Matchbox Series: Hong Kong copies

12 August 2022
Looking at the replicas produced of the famous models
Matchbox Series: Hong Kong copies Images

During the 1950s and 1960s it was common practice for manufacturers of plastic goods in Hong Kong to make copies of British diecast toy cars.  Many Dinky, Corgi and other subjects received this treatment, generally being scaled up to larger dimensions and fitted with a friction-drive motor.  The smaller Matchbox 1-75 series vehicles were copied too, but in this case the copies tended to be similar in size to the originals.  This article examines a selection of these, and considers why it is often difficult to identify who made them.

One of the best-known Hong Kong makers of plastic toys which can be identified is Blue Box, founded in 1952 by Peter Chan Pui.  His most successful toy product was, of all things, a doll that could drink and wet! Blue Box went on to make copies of familiar subjects by Dinky or Corgi but the majority were inspired by Matchbox products.  Sometimes these came boxed singly, the boxes of course being blue in colour, carrying the message in not quite accurate English: “This is one of the Blue-Box toy cars. How many kinds you have?”  In the absence of any systematic listing, we can only guess as to how many of the smaller Matchbox 1-75 models appeared in this series.

Making copies of other people’s models might suggest a lack of creativity and originality, but Blue Box revealed a certain amount of imagination in the way that these were frequently combined and packaged in sets.  There are, for example, at least three separate boxed sets containing four models each: ‘Civil Engineering’, containing digger, road roller, dumper and cement mixer; ‘Commercial Vehicles’, containing the Bedford Tipper, Morris Pick-up, Commer van and double deck bus; ‘Auto Series’, with Hillman Minx, American Ford Station Wagon, Jaguar XK Coupe and MGA sports. You hardly need to be a specialist Matchbox collector to know where all these subjects came from! Again, there were numerous different boxed or carded ‘garage sets’ with a mixture of vehicles and accessories such as petrol pumps (again, Matchbox-based) and figures. Blue Box didn’t worry about things like scale, and happily mixed together Matchbox-sized copies with larger Dinky-type ones. One ‘Road Repair Set’, for example, combines small Matchbox copies with replicas of the figures of workmen found in the Dinky Road Maintenance Personnel Set.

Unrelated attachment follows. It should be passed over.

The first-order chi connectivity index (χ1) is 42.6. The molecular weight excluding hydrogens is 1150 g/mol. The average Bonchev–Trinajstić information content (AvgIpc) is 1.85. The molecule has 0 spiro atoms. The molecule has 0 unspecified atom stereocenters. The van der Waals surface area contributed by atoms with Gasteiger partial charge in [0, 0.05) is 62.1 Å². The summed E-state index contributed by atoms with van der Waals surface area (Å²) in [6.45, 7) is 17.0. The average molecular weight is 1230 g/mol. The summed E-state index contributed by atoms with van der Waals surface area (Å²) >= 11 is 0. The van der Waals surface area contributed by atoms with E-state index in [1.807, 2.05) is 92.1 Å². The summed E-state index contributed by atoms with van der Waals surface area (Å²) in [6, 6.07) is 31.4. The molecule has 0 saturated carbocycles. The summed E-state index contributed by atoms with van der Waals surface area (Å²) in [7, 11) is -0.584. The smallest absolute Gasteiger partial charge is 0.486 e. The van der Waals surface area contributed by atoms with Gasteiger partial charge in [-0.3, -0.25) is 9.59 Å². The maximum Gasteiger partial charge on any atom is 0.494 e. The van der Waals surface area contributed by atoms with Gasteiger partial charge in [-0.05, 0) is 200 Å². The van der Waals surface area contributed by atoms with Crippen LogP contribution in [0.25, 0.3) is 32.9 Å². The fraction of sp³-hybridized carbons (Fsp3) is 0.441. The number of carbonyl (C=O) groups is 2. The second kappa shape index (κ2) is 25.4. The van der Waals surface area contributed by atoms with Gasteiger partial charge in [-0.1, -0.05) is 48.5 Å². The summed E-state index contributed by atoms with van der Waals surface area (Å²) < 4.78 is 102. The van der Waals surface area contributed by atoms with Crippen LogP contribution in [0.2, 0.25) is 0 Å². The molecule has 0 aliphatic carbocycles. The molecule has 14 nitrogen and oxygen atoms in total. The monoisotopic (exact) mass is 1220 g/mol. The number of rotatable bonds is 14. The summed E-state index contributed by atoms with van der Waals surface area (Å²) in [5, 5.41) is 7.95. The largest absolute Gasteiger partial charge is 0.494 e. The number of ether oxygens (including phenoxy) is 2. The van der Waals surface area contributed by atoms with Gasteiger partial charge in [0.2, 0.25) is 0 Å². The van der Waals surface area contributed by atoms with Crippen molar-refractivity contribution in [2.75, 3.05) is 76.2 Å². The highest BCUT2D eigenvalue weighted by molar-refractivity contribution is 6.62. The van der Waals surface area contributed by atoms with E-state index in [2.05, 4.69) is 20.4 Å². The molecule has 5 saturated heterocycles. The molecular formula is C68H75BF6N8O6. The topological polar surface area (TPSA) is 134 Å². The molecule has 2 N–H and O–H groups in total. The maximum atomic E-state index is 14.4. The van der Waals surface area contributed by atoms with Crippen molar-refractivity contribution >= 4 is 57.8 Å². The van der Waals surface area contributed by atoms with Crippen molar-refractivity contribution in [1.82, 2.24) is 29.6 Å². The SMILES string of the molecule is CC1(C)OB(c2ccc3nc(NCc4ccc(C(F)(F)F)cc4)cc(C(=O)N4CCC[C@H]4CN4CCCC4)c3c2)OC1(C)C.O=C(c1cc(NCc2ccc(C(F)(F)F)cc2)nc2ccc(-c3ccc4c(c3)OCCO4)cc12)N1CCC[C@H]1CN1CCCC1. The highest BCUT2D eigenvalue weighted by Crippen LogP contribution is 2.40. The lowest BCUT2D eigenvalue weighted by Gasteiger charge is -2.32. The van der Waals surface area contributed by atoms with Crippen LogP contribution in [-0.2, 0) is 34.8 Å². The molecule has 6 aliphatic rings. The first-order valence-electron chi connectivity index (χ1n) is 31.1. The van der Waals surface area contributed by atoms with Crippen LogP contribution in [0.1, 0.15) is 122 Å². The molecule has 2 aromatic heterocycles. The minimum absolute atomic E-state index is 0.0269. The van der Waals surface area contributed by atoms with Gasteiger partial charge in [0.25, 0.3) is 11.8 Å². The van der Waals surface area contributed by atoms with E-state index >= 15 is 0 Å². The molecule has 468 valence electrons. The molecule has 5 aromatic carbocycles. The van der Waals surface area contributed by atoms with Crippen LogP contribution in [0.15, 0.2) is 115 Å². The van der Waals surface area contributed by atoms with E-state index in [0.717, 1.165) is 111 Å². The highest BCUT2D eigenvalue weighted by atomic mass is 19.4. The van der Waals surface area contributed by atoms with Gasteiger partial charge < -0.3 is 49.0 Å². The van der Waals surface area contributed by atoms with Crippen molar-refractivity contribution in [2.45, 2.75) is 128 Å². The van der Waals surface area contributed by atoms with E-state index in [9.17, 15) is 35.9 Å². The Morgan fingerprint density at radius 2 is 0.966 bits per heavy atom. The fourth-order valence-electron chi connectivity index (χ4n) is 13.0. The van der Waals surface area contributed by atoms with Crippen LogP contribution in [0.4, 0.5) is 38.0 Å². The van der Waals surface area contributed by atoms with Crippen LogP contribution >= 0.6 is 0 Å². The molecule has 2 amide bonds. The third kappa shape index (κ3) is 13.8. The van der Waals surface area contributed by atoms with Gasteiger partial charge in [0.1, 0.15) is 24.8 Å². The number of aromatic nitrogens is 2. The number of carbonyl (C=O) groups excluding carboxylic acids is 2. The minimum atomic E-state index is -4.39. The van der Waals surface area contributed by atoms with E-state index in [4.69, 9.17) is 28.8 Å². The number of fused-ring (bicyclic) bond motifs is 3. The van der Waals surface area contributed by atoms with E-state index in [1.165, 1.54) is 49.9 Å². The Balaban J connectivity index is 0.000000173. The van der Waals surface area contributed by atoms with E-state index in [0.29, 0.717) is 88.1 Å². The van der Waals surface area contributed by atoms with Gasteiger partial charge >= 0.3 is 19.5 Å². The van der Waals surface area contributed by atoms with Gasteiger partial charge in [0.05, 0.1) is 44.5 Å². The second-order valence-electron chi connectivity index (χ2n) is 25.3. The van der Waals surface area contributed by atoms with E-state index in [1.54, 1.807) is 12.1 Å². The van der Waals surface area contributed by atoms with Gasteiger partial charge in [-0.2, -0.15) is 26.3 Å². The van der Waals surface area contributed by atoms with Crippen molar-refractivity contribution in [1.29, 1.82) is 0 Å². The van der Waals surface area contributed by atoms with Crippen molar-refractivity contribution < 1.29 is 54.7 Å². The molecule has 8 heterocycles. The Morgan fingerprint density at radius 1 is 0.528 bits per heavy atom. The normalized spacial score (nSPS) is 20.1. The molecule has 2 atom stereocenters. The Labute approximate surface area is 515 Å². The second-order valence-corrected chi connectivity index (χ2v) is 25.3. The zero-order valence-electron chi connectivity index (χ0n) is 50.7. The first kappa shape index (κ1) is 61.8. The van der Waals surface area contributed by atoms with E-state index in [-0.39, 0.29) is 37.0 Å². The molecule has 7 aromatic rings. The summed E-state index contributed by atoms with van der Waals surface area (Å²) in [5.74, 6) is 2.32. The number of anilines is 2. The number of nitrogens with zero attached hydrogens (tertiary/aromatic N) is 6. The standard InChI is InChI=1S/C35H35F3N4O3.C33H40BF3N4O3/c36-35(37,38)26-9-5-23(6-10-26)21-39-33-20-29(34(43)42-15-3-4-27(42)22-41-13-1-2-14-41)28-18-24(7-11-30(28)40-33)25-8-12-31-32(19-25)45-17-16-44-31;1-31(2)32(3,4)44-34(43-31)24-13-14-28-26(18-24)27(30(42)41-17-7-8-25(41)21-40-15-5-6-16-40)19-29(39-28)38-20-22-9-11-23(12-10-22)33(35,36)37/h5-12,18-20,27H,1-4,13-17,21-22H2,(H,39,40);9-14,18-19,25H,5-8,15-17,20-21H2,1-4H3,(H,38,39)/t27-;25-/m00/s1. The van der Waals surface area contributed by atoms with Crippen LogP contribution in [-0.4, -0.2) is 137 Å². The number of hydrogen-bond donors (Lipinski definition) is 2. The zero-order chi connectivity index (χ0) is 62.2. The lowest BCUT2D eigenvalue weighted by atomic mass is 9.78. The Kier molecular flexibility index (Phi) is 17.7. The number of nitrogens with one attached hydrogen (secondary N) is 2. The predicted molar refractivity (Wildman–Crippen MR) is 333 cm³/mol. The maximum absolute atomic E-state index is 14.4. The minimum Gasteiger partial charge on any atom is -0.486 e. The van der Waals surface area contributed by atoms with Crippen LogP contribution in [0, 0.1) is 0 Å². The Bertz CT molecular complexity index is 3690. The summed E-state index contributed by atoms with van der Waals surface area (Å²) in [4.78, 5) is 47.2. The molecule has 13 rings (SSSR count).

But the picture gets even more complicated as another series exists, apparently much the same as the Blue Box models – until you read the name on the box: ‘Blue Bow’. If Blue Box copied Matchbox, then it seems that the Blue Bows are copies of the copies! Very similar models can also be found in the ‘12 piece vehicle set’, mounted on a card backing with the initials NFIC and supplied in a polythene bag, though not all of these are based on Matchboxes.

Bigger Hong Kong toy cars – the ones scaled up from Dinky and other subjects and fitted with friction motors – often carry names like Telsalda, Clifford Series or Lucky Toys but such names are much less common with the Matchbox-sized toys.  Hence, there are many of these around, quite often attractively boxed, which give no clue to their source. Neat red boxes, with models often moulded in red plastic too, are used for a series marked simply with numbers – 101, 102, etc. Among the well-known Matchbox subjects identified in this range are an Austin Taxi, Austin Cambridge, Leyland Royal Tiger Coach and Rolls Royce Silver Cloud. Then there’s the ‘Polythene Miniatures’, in Matchbox-style boxes, in red/yellow rather than the blue/yellow used by Lesney. The box artwork, too, is clearly copied straight from the Matchboxes. Intriguingly, some of these boxes are described as ‘Clifford Miniatures’ a trade name of one of the biggest British distributors of Hong Kong plastic toys, F. Levy and Co. of London. There’s yet another ‘Miniature Vehicles’ series in a similar polythene material, in light green and brown boxes.

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All of these, are of course, hardly more than the tip of the iceberg, and undiscovered toys of this type turn up all the time.  A recent find was a Ford Thames, clearly based on the Matchbox ‘Singer’ van, with a surprising twist: this one has a driver like the Matchbox sports cars, while at the back there’s a hole to insert a pencil, for it’s not only a toy car but a pencil sharpener too.

Collectors may well ask why Hong Kong toymakers were so reluctant to identify themselves - after all, the makers of most products generally want to advertise their wares. Part of the reason is that European toys were usually copied without permission and many Hong Kong makers did not want to  draw attention to themselves. The way the Hong Kong toy trade operated in the 1960s was that British toy buyers would go out to the Colony and meet in the offices of trading agents where toymakers would come to show samples of their products. Bulk orders would be placed and thereafter distribution in the UK would be in the hands of the importer. It was consequently the distributors rather than the manufacturers who would become the primary contacts as far as UK retailers were concerned.  These retailers were more likely to be small corner shops or market stalls than specialist toy shops which would be agents for more prestigious branded products from the likes of Meccano Limited, Tri-ang and Mettoy.

Such factors all add to the mystery surrounding Hong Kong plastic toys which were for so long seen as inferior, throwaway playthings with no appeal for collectors. Compared to robust metal products like Dinky Toys, the survival rate of these cheap toys is poor, especially with their original packaging but that only adds to their desirability for collectors who like a challenge!